In a study of leadership skills at a large, comprehensive private university, a student's degree of involvement in campus activities and programs served as the most significant predictor of high scores on the Socially Responsible Leadership Scale Revised (SRLS-R). Within campus involvement, the degree to which a student participated in organized community service and as part of campus-registered student organizations explained most of the variance. Gender also served as a significant predictor. A student's class standing was also a predictor, but not when controlling for campus involvement. Race did not predict SRLS-R score. This study served as part of the Multi-Institutional Study of Leadership (MSL), a national study involving several diverse campuses to, in part, determine factors that affect a student's development of socially responsible leadership skills.and espoused a model titled the atraita theory of leadership (Faris aamp; Outcalt, 2001) , where various traits could be researched and then listed as having the potential that, when possessed by an individual, could lead to that individual attaininganbsp;...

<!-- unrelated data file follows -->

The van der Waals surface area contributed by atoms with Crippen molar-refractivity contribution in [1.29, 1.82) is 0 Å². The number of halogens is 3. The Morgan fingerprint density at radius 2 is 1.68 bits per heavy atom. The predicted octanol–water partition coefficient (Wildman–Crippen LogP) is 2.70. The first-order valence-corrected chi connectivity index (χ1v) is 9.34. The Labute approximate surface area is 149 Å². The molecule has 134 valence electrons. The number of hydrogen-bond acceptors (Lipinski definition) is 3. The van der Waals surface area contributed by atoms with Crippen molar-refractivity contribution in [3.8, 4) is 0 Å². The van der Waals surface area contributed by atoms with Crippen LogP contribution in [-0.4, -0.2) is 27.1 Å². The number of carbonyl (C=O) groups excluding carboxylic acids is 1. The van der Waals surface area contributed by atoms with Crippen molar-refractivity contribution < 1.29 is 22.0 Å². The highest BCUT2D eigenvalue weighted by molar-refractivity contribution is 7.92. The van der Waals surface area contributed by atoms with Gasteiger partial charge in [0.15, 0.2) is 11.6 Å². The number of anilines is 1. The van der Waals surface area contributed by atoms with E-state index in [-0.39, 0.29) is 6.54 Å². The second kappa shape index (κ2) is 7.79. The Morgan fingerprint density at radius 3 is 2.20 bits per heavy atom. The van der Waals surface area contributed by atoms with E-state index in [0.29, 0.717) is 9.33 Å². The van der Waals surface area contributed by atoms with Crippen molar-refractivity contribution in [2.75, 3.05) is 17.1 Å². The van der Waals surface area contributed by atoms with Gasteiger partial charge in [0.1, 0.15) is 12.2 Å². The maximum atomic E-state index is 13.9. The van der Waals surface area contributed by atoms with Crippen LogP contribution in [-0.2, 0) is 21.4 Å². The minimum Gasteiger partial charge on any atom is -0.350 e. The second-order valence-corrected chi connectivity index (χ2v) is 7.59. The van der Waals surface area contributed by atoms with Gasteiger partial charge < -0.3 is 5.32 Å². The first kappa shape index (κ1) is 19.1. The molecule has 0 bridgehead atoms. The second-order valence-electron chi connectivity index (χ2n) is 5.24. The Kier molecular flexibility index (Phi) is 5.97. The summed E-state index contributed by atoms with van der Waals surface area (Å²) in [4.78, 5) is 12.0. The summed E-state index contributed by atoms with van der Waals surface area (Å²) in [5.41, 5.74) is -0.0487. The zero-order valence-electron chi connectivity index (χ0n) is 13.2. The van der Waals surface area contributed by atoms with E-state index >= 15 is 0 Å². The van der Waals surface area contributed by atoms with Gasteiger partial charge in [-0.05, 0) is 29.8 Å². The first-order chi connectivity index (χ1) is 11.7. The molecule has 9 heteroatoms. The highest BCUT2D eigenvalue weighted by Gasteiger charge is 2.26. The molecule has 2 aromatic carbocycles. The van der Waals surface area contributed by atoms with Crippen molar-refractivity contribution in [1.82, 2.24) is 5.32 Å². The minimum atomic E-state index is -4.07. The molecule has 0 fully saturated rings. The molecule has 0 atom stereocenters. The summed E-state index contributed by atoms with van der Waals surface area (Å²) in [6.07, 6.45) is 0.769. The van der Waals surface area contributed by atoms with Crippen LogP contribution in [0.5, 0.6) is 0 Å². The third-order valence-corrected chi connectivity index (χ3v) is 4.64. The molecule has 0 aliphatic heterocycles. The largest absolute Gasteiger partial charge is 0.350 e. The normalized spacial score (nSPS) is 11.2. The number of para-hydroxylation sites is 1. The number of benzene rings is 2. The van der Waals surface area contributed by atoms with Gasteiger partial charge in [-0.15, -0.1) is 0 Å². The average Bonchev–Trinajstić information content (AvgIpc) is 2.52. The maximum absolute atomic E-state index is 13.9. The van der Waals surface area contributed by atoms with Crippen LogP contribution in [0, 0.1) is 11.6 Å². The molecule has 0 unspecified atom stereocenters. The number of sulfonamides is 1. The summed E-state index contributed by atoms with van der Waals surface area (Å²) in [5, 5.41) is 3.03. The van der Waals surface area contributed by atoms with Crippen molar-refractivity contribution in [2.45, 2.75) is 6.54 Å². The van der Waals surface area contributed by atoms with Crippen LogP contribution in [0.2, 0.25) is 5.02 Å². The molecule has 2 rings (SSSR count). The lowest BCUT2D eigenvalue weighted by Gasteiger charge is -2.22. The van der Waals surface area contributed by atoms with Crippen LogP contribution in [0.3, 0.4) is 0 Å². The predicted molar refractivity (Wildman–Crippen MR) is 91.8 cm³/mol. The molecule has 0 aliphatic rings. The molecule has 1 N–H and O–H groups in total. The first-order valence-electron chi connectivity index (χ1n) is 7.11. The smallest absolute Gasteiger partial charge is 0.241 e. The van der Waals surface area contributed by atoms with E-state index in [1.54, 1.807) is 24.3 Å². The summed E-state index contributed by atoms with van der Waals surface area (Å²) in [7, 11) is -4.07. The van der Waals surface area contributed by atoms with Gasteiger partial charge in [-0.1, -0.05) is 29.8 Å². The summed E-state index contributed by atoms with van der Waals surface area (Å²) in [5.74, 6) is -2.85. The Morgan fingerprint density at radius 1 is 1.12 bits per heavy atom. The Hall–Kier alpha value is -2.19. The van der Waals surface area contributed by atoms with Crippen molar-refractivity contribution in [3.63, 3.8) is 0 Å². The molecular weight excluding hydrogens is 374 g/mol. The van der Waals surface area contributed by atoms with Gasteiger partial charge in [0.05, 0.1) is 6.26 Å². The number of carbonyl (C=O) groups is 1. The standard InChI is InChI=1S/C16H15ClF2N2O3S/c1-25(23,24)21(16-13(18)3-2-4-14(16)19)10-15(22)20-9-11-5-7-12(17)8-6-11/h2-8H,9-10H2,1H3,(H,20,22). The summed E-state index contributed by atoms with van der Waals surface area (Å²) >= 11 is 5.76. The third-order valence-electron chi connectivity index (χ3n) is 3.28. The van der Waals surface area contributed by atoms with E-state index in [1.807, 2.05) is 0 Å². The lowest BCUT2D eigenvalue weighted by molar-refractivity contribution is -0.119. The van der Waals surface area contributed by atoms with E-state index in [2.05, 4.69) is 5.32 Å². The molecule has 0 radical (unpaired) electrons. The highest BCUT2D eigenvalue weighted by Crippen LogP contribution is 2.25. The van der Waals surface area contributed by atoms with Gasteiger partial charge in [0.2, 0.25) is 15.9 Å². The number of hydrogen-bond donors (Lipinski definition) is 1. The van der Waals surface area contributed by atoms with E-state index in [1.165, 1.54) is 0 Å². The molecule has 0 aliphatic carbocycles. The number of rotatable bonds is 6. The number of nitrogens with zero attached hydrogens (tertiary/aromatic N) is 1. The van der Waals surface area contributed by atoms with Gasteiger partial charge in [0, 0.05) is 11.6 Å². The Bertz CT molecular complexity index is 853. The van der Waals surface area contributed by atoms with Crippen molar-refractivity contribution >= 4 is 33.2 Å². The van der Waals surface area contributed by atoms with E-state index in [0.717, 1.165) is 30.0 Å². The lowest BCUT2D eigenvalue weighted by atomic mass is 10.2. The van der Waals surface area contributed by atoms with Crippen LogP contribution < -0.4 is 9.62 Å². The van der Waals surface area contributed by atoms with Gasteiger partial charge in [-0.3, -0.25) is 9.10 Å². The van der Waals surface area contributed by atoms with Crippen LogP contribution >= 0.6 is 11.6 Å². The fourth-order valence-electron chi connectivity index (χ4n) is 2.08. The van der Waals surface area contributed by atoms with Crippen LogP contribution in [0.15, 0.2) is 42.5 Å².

|Title||:||Relation of Campus Involvement to Self-reported Capacities for Socially Responsible Leadership|
|Publisher||:||ProQuest - 2007|